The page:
• The pattern we're sending in thisScript forces a match to the whole string with the ^ in front and the $ in back. In the middle we've got a little regexp magic (thanks to JR Conlin) that matches any sub-domain in front of r8ar.com. I could force it to exactly match my domain name, but I'm leaving the pattern in for folks who don't have a choice. It should work for most other domains; use it if there's any possibility that your domain will respond to www.yourthing.com and yourthing.com.
  • Once we find the script (or one of its instantiations) we create a DIV in our private object $, name it $.w, and insert it before the script node. $.w becomes our main structure object in the DOM; everything else the user sees gets appended here.
  • Finally, we remove the script node, so the next run of the same script--if it happens to show up on the same page--doesn't mistakenly duplicate our efforts.
  • To fire the thing up, we use James "brothercake" Edwards' marvelous Generic OnLoad pattern, which--instead of stealing document.onload from everything else on the page or freezing everything else up during load while it renders--attaches an event listener and waits to render until the page has loaded.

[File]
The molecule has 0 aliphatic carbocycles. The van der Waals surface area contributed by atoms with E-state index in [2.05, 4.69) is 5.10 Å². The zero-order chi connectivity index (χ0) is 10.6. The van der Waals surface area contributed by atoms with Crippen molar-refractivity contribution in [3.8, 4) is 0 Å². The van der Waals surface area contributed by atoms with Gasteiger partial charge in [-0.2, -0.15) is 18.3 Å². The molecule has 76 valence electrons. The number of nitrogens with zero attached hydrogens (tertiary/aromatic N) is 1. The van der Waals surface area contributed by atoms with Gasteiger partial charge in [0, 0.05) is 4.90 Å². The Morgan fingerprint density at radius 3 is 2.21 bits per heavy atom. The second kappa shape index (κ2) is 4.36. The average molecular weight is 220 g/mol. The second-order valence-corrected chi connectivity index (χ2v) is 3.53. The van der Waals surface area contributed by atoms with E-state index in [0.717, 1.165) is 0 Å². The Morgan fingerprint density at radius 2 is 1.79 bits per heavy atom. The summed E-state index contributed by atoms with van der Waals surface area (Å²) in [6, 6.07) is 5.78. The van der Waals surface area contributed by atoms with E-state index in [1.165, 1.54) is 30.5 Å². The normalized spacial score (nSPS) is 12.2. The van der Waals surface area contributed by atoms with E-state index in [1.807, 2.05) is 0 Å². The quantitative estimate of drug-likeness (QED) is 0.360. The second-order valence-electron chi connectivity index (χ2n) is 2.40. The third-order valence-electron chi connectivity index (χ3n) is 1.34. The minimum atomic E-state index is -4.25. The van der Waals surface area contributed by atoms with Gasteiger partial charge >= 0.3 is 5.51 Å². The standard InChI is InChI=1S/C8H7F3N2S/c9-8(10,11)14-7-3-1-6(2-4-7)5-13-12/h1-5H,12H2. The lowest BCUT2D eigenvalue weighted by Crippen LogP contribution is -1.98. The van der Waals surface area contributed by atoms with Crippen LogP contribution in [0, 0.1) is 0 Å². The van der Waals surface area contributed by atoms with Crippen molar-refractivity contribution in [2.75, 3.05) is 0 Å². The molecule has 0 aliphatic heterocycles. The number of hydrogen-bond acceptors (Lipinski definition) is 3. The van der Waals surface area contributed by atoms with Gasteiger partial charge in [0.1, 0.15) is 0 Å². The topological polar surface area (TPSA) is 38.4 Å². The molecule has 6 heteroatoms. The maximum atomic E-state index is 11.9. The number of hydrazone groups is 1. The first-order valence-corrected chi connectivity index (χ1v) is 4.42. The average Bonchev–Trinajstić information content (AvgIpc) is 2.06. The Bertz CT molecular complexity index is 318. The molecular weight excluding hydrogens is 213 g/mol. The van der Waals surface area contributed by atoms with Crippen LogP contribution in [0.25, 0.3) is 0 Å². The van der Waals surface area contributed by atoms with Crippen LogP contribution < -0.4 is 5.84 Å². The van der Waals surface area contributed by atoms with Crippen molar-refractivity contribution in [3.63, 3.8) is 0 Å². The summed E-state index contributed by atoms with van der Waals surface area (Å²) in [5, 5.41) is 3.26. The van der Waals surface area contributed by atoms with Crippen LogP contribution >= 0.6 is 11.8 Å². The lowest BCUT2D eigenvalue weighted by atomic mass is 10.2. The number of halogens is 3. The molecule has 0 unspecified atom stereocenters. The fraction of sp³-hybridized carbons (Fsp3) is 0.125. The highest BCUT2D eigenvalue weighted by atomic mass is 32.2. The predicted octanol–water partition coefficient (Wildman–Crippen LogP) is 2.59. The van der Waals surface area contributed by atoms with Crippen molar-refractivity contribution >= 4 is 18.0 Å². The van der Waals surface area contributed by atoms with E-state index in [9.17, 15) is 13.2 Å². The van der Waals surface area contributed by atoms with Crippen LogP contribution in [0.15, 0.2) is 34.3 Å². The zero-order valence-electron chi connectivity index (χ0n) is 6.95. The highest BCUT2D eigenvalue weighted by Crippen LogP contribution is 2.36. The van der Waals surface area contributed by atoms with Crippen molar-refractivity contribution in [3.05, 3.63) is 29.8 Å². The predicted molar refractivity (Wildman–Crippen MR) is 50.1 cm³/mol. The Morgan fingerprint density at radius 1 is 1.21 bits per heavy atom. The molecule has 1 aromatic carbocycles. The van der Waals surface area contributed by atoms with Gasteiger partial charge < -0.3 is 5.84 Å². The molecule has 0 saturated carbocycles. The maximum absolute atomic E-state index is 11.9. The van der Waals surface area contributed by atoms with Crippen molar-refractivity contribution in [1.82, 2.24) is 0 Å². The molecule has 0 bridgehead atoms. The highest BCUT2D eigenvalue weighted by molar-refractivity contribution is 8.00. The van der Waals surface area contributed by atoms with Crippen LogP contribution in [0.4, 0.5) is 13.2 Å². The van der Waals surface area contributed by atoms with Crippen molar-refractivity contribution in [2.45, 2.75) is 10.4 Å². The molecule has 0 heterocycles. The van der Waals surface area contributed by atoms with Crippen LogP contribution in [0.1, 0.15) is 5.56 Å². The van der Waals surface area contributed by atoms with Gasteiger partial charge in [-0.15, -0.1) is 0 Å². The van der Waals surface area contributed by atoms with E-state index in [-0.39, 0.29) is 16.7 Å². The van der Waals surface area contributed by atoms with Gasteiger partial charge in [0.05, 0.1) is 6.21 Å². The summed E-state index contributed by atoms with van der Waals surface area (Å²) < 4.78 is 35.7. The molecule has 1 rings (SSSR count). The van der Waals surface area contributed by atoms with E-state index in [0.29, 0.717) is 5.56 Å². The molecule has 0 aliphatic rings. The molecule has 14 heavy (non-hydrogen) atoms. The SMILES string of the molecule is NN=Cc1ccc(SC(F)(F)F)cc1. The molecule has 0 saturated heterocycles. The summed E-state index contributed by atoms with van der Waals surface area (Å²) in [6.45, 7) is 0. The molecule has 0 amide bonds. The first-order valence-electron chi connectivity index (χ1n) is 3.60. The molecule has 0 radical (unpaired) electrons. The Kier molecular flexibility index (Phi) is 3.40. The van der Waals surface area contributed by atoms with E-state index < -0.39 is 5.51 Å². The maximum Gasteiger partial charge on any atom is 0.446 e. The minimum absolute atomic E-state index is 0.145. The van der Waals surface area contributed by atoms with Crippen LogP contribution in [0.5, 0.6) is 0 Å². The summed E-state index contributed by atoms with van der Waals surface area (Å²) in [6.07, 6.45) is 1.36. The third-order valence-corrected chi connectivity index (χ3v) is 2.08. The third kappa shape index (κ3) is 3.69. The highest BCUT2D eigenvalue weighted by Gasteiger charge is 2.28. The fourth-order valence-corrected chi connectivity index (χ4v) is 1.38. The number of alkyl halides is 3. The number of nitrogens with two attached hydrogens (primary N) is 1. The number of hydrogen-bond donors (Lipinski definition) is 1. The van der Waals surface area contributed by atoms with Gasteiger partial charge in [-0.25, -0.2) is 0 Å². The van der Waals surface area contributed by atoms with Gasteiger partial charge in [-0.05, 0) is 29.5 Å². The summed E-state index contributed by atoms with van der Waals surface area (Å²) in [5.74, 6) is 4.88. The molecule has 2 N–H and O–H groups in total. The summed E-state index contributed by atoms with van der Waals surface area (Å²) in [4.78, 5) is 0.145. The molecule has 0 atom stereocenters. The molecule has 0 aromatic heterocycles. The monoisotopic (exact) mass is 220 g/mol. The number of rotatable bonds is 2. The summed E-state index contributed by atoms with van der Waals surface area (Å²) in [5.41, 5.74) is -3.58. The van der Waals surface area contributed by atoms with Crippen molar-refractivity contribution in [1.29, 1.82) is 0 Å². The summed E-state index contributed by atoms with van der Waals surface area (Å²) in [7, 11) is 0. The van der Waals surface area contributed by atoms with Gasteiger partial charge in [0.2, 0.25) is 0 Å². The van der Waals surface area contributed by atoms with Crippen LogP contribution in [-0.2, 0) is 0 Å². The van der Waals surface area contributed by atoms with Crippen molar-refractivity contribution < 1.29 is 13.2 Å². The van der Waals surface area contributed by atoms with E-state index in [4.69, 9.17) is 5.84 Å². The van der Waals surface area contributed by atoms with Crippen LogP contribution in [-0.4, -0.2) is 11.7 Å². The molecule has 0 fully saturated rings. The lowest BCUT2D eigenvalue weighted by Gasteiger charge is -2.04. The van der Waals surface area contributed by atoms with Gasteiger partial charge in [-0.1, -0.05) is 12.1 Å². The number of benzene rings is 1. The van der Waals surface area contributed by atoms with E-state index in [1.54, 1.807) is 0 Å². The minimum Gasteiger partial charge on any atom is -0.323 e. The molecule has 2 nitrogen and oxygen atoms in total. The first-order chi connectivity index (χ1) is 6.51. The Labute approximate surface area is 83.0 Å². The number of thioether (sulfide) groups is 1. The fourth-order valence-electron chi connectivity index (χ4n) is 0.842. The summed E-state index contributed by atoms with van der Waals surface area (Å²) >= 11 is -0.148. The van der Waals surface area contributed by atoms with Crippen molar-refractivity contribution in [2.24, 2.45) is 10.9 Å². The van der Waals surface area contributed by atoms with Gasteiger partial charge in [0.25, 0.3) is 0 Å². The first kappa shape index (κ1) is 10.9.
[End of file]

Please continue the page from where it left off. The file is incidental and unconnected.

Sorry that took so long; it gets easier further down. Here's the script, which is shorter than its explanation:

( function() {
   var trueName = '';
   for (var i = 0; i < 16; i++) {
      trueName += String.fromCharCode(Math.floor(Math.random() * 26) + 97);
   }
   window[trueName] = {};
   var $ = window[trueName];
   $.f = function() {
      return {
         init : function(target) {
            var theScripts = document.getElementsByTagName('SCRIPT');
            for (var i = 0; i < theScripts.length; i++) {
               if (theScripts[i].src.match(target)) {
                  $.w = document.createElement('DIV');
                  $.w.innerHTML = 'Hello, world.  My name is ' + trueName + '.';
                  theScripts[i].parentNode.insertBefore($.w, theScripts[i]);
                  theScripts[i].parentNode.removeChild(theScripts[i]);
                  break;
               }
            }
         }
      };
   }();
   var thisScript = /^https?:\/\/[^\/]*r8ar.com\/cha.js$/;
   if(typeof window.addEventListener !== 'undefined') {
      window.addEventListener('load', function() { $.f.init(thisScript); }, false);
   } else if(typeof window.attachEvent !== 'undefined') {
      window.attachEvent('onload', function() { $.f.init(thisScript); });
   }
} )();

Just for fun, run this and pop open Firebug and examine the post-rendered HTML. You'll notice that you can't actually see a reference to the script that created the node above, just a DIV with some content inside.

Passing User Arguments

We'll want to allow the user to pass in an argument or two, or six. There are several ways to do this; we'll test the innerHTML of the script for malicious-looking contents, and attempt to treat it as JSON and parse it into an object if it passes.

Here are our calls and results:

<script type="text/javascript" src="http://r8ar.com/chb.js"></script>